In a story for the Atlantic, Adrienne LaFrance, the editor at The Atlantic, wrote “I’m not excluding women on purpose, but I can’t say it’s an accident, either. Reporters choose whom to interview. We carefully parcel out our time as we work toward deadlines.” Sixty percent of the stories she wrote in 2015 quoted no women.
After the fact, it may be easier for a journalist to look back at a story and reconsider the lack of women they ended up interviewing. However, according to research, it is often times the last thing to cross a journalist’s mind when writing under a tight deadline.
With that in mind, the Financial Times created a tool to automatically inform journalists if they are disproportionately quoting men in their stories. The news organization recently found that only 21 percent of the people quoted in FT stories are women.
Many journalist themselves welcomed the change.
I’m often found warning about discriminatory algorithms. Now the @FT has developed a bot to warn journalists if their articles quote too many men. Nice development, this. #AI #equality https://t.co/qyV74Nv1ro
— Schona Jolly QC (@WomaninHavana) November 15, 2018
Love to see the @FT taking tangible steps to increase representation in their pages, after finding that only 21% of people quoted in the FT identified as women. https://t.co/KEy2yyvoV4
— Kathleen McLaughlin (@kemc) November 15, 2018
Others questioned it
Oh dear! If I quote Aristotle or Plato too much, without referring to women authors too, I’m going to get a warning? My lecture about Ross & Kant & deontological ethics breaks the FT rule but their rule isn’t CI!https://t.co/BdfXOQYZHT
— Jennifer Torgerson (@JennTorgerson) November 15, 2018
Nevertheless, this issue has been studied for quite some time. A 2014 study published by the Women’s Media Center found that men are quoted three times as much as women are in stories. Another study conducted by British researcher over the course of six months, analyzed more than 2.3 million articles published by 950 news outlets. During that period they found that BBC and Forbes referred to men 81 percent of the time. The researches found Fox News was the least balanced of television outlets, featuring men 76.5 percent of the time.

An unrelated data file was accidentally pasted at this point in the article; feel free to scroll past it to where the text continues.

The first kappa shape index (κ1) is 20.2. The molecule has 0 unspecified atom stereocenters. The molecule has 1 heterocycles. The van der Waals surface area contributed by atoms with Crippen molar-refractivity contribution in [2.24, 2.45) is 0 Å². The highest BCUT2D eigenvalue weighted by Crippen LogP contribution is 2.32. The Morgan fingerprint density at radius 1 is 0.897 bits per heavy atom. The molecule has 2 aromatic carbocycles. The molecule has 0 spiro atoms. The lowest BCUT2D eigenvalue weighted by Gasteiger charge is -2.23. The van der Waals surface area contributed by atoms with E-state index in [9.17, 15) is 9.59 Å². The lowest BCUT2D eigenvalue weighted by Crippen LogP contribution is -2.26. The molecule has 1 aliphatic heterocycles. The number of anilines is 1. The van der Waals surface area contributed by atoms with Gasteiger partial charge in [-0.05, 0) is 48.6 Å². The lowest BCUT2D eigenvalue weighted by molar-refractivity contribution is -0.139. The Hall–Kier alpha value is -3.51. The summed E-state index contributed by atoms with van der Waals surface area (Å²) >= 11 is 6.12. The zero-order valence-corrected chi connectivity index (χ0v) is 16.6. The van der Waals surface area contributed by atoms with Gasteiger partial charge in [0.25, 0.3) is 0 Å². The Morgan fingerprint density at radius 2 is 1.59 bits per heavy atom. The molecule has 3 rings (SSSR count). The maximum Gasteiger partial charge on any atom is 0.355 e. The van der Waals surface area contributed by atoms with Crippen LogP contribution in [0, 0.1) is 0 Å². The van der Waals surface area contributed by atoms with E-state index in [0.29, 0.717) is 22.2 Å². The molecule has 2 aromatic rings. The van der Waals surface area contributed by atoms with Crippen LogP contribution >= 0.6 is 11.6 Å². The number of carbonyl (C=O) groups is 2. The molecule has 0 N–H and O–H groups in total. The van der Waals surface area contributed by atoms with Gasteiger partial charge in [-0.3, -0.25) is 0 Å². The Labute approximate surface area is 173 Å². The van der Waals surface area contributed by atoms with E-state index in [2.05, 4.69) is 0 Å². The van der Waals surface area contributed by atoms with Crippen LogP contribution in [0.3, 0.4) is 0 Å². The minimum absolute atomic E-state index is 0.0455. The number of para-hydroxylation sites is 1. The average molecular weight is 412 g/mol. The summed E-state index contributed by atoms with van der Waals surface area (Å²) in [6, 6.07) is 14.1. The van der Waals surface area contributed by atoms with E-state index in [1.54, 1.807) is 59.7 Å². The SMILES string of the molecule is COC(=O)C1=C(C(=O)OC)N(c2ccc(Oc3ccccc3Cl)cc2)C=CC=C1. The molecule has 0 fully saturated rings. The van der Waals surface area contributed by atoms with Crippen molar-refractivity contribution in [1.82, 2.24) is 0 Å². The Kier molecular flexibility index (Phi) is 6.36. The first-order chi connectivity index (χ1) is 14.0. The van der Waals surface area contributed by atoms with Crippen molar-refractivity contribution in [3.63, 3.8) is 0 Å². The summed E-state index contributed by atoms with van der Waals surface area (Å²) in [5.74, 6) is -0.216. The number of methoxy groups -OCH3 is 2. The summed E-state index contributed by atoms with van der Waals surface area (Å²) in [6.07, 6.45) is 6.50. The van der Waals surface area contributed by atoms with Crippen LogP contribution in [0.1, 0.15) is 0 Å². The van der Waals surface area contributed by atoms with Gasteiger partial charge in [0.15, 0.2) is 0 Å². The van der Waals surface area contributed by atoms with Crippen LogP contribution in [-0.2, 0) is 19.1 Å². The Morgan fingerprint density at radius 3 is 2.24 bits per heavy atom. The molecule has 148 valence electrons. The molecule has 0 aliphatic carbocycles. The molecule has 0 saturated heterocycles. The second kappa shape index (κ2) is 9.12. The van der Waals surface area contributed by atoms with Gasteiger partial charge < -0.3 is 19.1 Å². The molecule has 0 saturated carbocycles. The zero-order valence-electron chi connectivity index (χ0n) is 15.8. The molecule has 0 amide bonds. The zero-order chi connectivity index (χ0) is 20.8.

Approximately 23 percent of world leaders are women, according to the United Nations. This is important to consider given that the individuals who are considered most newsworthy are often political leaders, CEO’s and high ranking military officials. All three of these categories are dominated by men.
Many journalists ascribe to the notion that if the leader of a country says something, then it is newsworthy and should make the headlines. However, when gathering sources for stories that don’t feature those high-profile individuals, journalists, like The Atlantic’s LaFrance, will often scramble to get an interview with an expert as fast as possible in order to meet a tight deadline.
Even though the thought of installing a bot to warn journalists if they are quoting too many men may humor some critics of the tool, to journalists writing stories it may be a blessing.
Thank you, bot! https://t.co/UzDXtBHaWn
— Women’s Media Center (@womensmediacntr) November 15, 2018
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